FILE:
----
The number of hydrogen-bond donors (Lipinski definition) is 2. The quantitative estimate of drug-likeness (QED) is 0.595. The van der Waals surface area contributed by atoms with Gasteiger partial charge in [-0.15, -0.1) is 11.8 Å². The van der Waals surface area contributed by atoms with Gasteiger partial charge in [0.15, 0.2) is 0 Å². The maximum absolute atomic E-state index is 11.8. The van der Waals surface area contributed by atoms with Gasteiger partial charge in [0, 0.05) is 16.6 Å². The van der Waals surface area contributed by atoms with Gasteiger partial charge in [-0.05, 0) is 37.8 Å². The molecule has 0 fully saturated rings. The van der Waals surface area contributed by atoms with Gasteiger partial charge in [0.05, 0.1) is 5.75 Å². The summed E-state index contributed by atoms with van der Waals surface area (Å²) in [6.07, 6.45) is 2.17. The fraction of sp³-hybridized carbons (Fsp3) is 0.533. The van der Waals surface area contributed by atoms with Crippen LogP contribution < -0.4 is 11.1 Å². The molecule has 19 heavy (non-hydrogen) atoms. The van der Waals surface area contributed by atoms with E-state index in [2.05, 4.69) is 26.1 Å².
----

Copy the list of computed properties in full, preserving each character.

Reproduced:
The number of hydrogen-bond donors (Lipinski definition) is 2. The quantitative estimate of drug-likeness (QED) is 0.595. The van der Waals surface area contributed by atoms with Gasteiger partial charge in [-0.15, -0.1) is 11.8 Å². The van der Waals surface area contributed by atoms with Gasteiger partial charge in [0.15, 0.2) is 0 Å². The maximum absolute atomic E-state index is 11.8. The van der Waals surface area contributed by atoms with Gasteiger partial charge in [0, 0.05) is 16.6 Å². The van der Waals surface area contributed by atoms with Gasteiger partial charge in [-0.05, 0) is 37.8 Å². The molecule has 0 fully saturated rings. The van der Waals surface area contributed by atoms with Gasteiger partial charge in [0.05, 0.1) is 5.75 Å². The summed E-state index contributed by atoms with van der Waals surface area (Å²) in [6.07, 6.45) is 2.17. The fraction of sp³-hybridized carbons (Fsp3) is 0.533. The van der Waals surface area contributed by atoms with Crippen LogP contribution < -0.4 is 11.1 Å². The molecule has 19 heavy (non-hydrogen) atoms. The van der Waals surface area contributed by atoms with E-state index in [2.05, 4.69) is 26.1 Å².